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London Rally in Support of Bill 131

November 20, 2010 permalink

London-Middlesex CAS logo

Yesterday OPSEU planned a march outside London and Middlesex CAS asking the government to provide more money for children's aid. After the announcement of bill 131 proponents of CAS reform organized a flash mob in support of the bill. Based on the photographs by Chad Wells, the CAS opponents seem to have carried the day. So far there is no press coverage. Expand for the OPSEU press release and a report from Chad Wells.




MEDIA ADVISORY - Children's services workers plan 'Block Walk' to mark Blue Ribbon Day in London, Nov. 19

LONDON, ON, Nov. 18 /CNW/ - Staff at London and Middlesex Children's Aid Society, will be taking part in a 'Block Walk' on Friday Nov. 19 to protest against chronic underfunding of children's services in London and area and elsewhere across Ontario.

The Walk is part of Blue Ribbon Day across the province, organized by the Ontario Public Service Employees Union (OPSEU) and the Ontario Division of the Canadian Union of Public Employees (CUPE). Blue Ribbon Day seeks to draw public attention to the failure of the Ministry of Children and Youth Services to put into place long-term, sustainable funding for children's services.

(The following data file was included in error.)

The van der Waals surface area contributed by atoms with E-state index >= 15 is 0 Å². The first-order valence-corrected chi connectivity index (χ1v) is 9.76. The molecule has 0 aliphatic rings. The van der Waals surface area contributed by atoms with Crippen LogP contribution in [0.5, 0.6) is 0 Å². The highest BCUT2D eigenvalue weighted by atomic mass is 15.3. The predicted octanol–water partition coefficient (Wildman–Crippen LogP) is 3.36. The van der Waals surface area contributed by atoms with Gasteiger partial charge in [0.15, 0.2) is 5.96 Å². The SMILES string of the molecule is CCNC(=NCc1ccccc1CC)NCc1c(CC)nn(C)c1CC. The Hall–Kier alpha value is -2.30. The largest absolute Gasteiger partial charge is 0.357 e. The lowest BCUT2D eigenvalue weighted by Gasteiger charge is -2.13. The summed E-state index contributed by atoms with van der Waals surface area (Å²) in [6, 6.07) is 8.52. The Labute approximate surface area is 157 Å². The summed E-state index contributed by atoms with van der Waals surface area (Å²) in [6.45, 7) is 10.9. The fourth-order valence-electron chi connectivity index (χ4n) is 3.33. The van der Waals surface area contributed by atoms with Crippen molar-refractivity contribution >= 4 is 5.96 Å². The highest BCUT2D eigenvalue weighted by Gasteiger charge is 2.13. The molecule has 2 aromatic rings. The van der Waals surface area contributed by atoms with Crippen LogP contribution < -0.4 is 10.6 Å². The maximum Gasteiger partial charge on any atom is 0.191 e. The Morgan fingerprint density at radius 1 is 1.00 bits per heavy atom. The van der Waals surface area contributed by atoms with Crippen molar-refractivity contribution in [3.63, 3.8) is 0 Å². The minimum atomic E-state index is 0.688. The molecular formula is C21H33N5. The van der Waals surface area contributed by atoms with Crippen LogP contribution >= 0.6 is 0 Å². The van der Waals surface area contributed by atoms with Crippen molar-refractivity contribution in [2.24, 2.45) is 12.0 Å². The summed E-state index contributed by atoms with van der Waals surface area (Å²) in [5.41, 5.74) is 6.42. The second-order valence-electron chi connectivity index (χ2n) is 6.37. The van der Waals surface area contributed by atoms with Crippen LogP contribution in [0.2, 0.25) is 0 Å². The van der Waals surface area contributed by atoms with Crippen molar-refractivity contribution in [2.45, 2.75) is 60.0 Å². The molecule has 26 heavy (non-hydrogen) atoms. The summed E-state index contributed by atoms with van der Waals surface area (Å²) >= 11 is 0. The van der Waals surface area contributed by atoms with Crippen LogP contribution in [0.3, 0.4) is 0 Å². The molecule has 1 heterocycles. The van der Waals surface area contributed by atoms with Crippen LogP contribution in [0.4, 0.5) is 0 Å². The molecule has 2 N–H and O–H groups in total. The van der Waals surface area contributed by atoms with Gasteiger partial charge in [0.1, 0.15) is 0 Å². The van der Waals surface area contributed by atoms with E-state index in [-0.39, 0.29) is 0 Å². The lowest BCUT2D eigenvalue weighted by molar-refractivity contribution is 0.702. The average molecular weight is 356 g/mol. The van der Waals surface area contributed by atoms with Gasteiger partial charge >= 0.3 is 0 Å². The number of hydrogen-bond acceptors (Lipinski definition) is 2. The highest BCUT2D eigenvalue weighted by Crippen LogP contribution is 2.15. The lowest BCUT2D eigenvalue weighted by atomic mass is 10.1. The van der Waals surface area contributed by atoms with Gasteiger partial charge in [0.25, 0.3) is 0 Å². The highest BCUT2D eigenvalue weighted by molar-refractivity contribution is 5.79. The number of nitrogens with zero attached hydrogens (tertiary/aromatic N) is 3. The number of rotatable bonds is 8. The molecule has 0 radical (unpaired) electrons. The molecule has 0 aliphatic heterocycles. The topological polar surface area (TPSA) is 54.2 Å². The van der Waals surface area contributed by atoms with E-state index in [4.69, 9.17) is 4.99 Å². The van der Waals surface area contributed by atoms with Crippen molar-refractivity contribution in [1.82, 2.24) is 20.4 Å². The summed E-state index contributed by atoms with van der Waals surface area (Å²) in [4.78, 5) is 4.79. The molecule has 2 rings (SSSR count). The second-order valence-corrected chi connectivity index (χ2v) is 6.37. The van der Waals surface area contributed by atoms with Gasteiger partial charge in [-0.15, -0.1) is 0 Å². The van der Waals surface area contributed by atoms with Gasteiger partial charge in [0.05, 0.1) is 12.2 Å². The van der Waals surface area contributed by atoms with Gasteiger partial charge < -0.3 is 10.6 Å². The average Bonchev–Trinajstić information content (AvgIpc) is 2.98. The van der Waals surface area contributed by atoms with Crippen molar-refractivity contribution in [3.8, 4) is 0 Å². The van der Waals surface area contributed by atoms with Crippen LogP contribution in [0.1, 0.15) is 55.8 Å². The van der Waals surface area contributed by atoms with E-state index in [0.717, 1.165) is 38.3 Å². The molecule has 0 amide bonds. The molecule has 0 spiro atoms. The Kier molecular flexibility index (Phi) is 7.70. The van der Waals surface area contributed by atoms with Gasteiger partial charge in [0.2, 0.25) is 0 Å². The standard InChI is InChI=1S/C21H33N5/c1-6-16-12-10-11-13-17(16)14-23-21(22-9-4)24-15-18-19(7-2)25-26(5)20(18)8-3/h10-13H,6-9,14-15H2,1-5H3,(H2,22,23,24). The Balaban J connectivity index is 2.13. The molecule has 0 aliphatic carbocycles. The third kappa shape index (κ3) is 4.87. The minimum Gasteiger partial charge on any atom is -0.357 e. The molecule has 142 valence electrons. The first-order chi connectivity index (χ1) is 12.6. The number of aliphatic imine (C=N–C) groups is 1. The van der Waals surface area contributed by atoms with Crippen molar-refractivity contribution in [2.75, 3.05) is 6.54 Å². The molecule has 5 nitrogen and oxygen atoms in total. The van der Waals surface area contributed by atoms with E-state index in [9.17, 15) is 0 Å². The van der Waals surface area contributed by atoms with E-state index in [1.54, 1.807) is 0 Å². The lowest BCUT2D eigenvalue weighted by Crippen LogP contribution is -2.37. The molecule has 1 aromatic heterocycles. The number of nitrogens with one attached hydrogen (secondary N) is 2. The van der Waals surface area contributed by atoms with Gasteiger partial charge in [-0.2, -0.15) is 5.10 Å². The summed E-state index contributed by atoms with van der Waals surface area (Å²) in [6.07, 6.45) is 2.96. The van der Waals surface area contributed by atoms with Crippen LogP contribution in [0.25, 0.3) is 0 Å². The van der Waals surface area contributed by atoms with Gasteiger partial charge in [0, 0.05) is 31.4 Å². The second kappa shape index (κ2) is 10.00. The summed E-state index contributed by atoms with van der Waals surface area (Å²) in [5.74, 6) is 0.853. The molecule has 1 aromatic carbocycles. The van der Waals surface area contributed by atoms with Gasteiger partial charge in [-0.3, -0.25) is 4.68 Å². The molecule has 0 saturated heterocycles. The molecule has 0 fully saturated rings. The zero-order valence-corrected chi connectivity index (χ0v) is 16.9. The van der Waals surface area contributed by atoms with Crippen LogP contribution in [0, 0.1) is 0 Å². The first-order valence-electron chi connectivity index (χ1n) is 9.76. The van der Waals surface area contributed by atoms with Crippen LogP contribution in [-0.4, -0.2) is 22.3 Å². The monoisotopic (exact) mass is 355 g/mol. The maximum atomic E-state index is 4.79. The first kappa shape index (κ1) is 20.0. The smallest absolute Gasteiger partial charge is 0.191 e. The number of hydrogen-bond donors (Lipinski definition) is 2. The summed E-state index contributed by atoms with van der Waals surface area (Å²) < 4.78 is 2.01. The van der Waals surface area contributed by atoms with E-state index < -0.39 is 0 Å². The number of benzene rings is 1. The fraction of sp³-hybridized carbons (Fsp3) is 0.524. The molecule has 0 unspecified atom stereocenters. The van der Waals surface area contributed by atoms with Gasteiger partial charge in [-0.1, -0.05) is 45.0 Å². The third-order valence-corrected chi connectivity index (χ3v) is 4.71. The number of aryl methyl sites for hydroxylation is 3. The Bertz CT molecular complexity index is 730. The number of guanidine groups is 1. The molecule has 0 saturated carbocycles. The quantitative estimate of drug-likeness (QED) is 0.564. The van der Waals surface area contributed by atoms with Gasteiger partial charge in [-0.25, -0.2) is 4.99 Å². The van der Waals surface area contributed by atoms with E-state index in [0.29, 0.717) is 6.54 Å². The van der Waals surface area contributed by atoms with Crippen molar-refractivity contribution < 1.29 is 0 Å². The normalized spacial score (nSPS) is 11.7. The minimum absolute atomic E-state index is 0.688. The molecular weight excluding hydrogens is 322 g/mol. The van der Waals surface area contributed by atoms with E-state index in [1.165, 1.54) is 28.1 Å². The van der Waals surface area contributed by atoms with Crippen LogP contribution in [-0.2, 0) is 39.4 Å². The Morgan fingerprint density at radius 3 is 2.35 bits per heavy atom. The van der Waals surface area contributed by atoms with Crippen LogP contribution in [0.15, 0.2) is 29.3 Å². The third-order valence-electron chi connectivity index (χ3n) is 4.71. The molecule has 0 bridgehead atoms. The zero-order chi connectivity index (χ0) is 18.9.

Friday Nov. 19
12:00 noon
1680 Oxford St. E & 493 Dundas St.

For further information:

Michel Halle


Source: Canada News Wire

Hi Robert,

I attended the rally today in London Ontario and it was a great success. Two reporters from two different news stations attended as well. The excutive director came out with her two managers and told us she supported what we were doing, I got a picture of Christine and myself with the director holding a sign saying support bill 131. I will upload the pictures tonight and send them to you. CAS also decided to have a march on the same day to raise money for CAS (about 30 people).  We joined in their walk and held our signs high with the police following of course.. There was lots of police presence and I spoke with one officer that totally supported what we were doing and knew of the corruptions within CAS. At the end of the rally three police came flying into the CAS parking lot and went inside. I also got some pictures of the three cop cars parked in (foster care parents parking only) in front of the London CAS. Will email you later with more updates and pictures for your site. Many people stopped and came out of CAS to talk about the abuses they have faced and LOTS of foster parents as well.

Thank you

Source: email from Chad Wells

Addendum: The London Free Press covered the rally.



Children’s Aid must have oversight

Ombudsman should be given the legal authority to look into CAS operations across Ontario

London fally for bill 131
Protesters line up outside the Children's Aid Society in London Friday. Shown in front is Christine Sorko-Houle from Tillsonburg, and behind her, from left, are Dan Schmidt of London, Kelly Mackin of Toronto, Tammy Everest of Tillsonburg, Chad Wells of Peterborough and Rose Whyte-Bray of New Dundee.
(SUE REEVE, The London Free Press)

According to the protesters, CAS doesn’t stand for Children’s Aid Society. Instead, their homemade signs deliver a darker message: “CAS: Child Abuse Society,” states one placard. “CAS = Corrupt And Secret,” reads another.